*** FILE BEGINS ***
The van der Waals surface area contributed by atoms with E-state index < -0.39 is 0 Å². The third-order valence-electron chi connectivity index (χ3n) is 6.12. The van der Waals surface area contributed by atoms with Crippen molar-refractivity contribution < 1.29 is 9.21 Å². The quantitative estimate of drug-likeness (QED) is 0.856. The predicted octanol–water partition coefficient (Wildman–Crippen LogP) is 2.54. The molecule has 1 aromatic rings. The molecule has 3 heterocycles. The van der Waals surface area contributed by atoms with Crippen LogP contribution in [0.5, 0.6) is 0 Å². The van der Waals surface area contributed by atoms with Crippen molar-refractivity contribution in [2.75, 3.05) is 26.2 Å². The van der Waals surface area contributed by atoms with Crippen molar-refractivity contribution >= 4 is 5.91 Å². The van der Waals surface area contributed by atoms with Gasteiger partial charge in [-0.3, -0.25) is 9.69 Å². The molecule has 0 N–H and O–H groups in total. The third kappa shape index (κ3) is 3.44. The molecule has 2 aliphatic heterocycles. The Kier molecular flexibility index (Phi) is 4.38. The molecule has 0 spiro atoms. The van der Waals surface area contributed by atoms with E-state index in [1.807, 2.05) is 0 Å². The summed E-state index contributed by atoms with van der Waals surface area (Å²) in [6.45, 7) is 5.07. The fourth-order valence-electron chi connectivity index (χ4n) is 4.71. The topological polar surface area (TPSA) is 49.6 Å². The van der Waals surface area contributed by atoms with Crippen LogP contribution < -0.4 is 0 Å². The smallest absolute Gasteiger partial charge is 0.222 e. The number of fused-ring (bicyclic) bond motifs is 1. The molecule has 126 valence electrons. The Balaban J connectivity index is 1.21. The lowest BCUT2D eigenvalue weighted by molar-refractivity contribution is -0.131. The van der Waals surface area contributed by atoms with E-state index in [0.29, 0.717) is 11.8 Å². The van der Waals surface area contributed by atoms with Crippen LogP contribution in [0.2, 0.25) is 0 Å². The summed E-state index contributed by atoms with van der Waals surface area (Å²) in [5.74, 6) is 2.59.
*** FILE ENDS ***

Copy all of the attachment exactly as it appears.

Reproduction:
The van der Waals surface area contributed by atoms with E-state index < -0.39 is 0 Å². The third-order valence-electron chi connectivity index (χ3n) is 6.12. The van der Waals surface area contributed by atoms with Crippen molar-refractivity contribution < 1.29 is 9.21 Å². The quantitative estimate of drug-likeness (QED) is 0.856. The predicted octanol–water partition coefficient (Wildman–Crippen LogP) is 2.54. The molecule has 1 aromatic rings. The molecule has 3 heterocycles. The van der Waals surface area contributed by atoms with Crippen LogP contribution in [0.5, 0.6) is 0 Å². The van der Waals surface area contributed by atoms with Crippen molar-refractivity contribution in [2.75, 3.05) is 26.2 Å². The van der Waals surface area contributed by atoms with Crippen molar-refractivity contribution >= 4 is 5.91 Å². The van der Waals surface area contributed by atoms with Gasteiger partial charge in [-0.3, -0.25) is 9.69 Å². The molecule has 0 N–H and O–H groups in total. The third kappa shape index (κ3) is 3.44. The molecule has 2 aliphatic heterocycles. The Kier molecular flexibility index (Phi) is 4.38. The molecule has 0 spiro atoms. The van der Waals surface area contributed by atoms with E-state index in [1.807, 2.05) is 0 Å². The summed E-state index contributed by atoms with van der Waals surface area (Å²) in [6.45, 7) is 5.07. The fourth-order valence-electron chi connectivity index (χ4n) is 4.71. The topological polar surface area (TPSA) is 49.6 Å². The van der Waals surface area contributed by atoms with Crippen LogP contribution < -0.4 is 0 Å². The smallest absolute Gasteiger partial charge is 0.222 e. The number of fused-ring (bicyclic) bond motifs is 1. The molecule has 126 valence electrons. The Balaban J connectivity index is 1.21. The lowest BCUT2D eigenvalue weighted by molar-refractivity contribution is -0.131. The van der Waals surface area contributed by atoms with E-state index in [0.29, 0.717) is 11.8 Å². The van der Waals surface area contributed by atoms with Crippen LogP contribution in [0.2, 0.25) is 0 Å². The summed E-state index contributed by atoms with van der Waals surface area (Å²) in [5.74, 6) is 2.59.